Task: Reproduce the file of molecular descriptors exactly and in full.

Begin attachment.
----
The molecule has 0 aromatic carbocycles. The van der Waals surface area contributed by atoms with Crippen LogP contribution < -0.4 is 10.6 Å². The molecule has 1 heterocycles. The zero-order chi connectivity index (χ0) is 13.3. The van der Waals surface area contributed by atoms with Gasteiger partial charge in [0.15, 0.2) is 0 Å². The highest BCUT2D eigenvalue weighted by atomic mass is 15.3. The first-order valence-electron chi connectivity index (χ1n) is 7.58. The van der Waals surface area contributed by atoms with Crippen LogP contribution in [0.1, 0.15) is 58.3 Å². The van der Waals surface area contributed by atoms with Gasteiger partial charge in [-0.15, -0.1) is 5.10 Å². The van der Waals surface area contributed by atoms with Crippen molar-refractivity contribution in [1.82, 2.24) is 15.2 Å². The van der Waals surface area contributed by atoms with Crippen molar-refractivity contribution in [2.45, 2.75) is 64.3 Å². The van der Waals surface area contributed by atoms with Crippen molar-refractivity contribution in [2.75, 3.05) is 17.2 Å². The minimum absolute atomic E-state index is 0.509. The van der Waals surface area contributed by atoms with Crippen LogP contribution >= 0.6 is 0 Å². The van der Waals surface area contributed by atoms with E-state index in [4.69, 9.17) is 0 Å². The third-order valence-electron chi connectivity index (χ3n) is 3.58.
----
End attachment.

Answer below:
The molecule has 0 aromatic carbocycles. The van der Waals surface area contributed by atoms with Crippen LogP contribution < -0.4 is 10.6 Å². The molecule has 1 heterocycles. The zero-order chi connectivity index (χ0) is 13.3. The van der Waals surface area contributed by atoms with Gasteiger partial charge in [0.15, 0.2) is 0 Å². The highest BCUT2D eigenvalue weighted by atomic mass is 15.3. The first-order valence-electron chi connectivity index (χ1n) is 7.58. The van der Waals surface area contributed by atoms with Crippen LogP contribution in [0.1, 0.15) is 58.3 Å². The van der Waals surface area contributed by atoms with Gasteiger partial charge in [-0.15, -0.1) is 5.10 Å². The van der Waals surface area contributed by atoms with Crippen molar-refractivity contribution in [1.82, 2.24) is 15.2 Å². The van der Waals surface area contributed by atoms with Crippen molar-refractivity contribution in [2.45, 2.75) is 64.3 Å². The van der Waals surface area contributed by atoms with Crippen molar-refractivity contribution in [2.75, 3.05) is 17.2 Å². The minimum absolute atomic E-state index is 0.509. The van der Waals surface area contributed by atoms with Crippen LogP contribution >= 0.6 is 0 Å². The van der Waals surface area contributed by atoms with E-state index in [4.69, 9.17) is 0 Å². The third-order valence-electron chi connectivity index (χ3n) is 3.58.